It’s barely an hour past lunch, and you’re hungry. Again. These days it feels like you could eat everything in your refrigerator at one go without even coming up for air.

What is going on? Why do you suddenly have the appetite of a high school track star?

First of all, there’s nothing wrong with eating. No one should feel ashamed or embarrassed about their appetite. 

But if you’re concerned your appetite and eating may be impacting your health, it may be useful to understand why appetite can ramp up in menopause – and how you can stay within healthy limits.

Do my hormones make me hungry?

There are a few possibilities to consider, but note that the jury is still out on exactly how hormones, menopause, and appetite interact. So, as always, talk with your doc before making assumptions about your own situation.

  1. Increased ghrelin, decreased leptin. According to a recent article in Psychology Today, “in perimenopause, levels of the hunger-stimulating hormone ghrelin increase, a reason why many women find themselves frequently hungry during this phase. Levels of the hormone leptin, which promotes a sense of fullness, reduce throughout peri- and postmenopause.”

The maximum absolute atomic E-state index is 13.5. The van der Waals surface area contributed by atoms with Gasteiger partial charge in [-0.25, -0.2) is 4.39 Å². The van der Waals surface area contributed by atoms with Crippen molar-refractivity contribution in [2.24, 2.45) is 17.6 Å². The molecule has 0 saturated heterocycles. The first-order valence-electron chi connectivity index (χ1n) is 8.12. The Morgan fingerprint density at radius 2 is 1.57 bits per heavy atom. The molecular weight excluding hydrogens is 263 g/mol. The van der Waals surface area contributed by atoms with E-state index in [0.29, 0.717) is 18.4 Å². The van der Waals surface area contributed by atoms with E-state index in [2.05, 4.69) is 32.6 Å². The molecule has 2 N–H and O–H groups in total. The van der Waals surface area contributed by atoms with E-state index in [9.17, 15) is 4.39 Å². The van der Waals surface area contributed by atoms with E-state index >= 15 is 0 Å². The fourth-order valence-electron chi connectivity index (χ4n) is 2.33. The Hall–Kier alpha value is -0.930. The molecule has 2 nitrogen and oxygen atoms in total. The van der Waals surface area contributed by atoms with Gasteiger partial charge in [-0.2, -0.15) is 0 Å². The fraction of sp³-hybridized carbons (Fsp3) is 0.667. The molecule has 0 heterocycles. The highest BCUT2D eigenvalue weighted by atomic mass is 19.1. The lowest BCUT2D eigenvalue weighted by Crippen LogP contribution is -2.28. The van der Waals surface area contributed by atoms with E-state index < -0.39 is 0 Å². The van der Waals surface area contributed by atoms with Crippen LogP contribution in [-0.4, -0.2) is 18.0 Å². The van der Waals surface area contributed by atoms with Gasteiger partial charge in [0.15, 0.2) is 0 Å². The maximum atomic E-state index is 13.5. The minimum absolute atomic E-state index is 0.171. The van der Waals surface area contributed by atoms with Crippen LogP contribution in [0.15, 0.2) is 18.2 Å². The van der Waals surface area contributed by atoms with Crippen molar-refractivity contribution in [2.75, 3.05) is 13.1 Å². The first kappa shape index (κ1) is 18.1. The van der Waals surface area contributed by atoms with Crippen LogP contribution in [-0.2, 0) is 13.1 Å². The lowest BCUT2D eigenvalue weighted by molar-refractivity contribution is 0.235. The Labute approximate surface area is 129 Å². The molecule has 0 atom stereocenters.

2. Increased cortisol. Persistent stress causes a lot of people to overeat – and often, to make some fairly poor choices of foods (high-fat, high-sugar “comfort” foods). So in perimenopause and menopause, when the cortisol-dampening effects of estrogen are diminished, stress-fueled appetite can increase.
  3. Decreased estrogen. Like leptin, estrogen serves to dampen appetite. One form of estrogen, estradiol, helps regulate metabolism and body weight. As estrogen declines in perimenopause and menopause, appetite ramps up.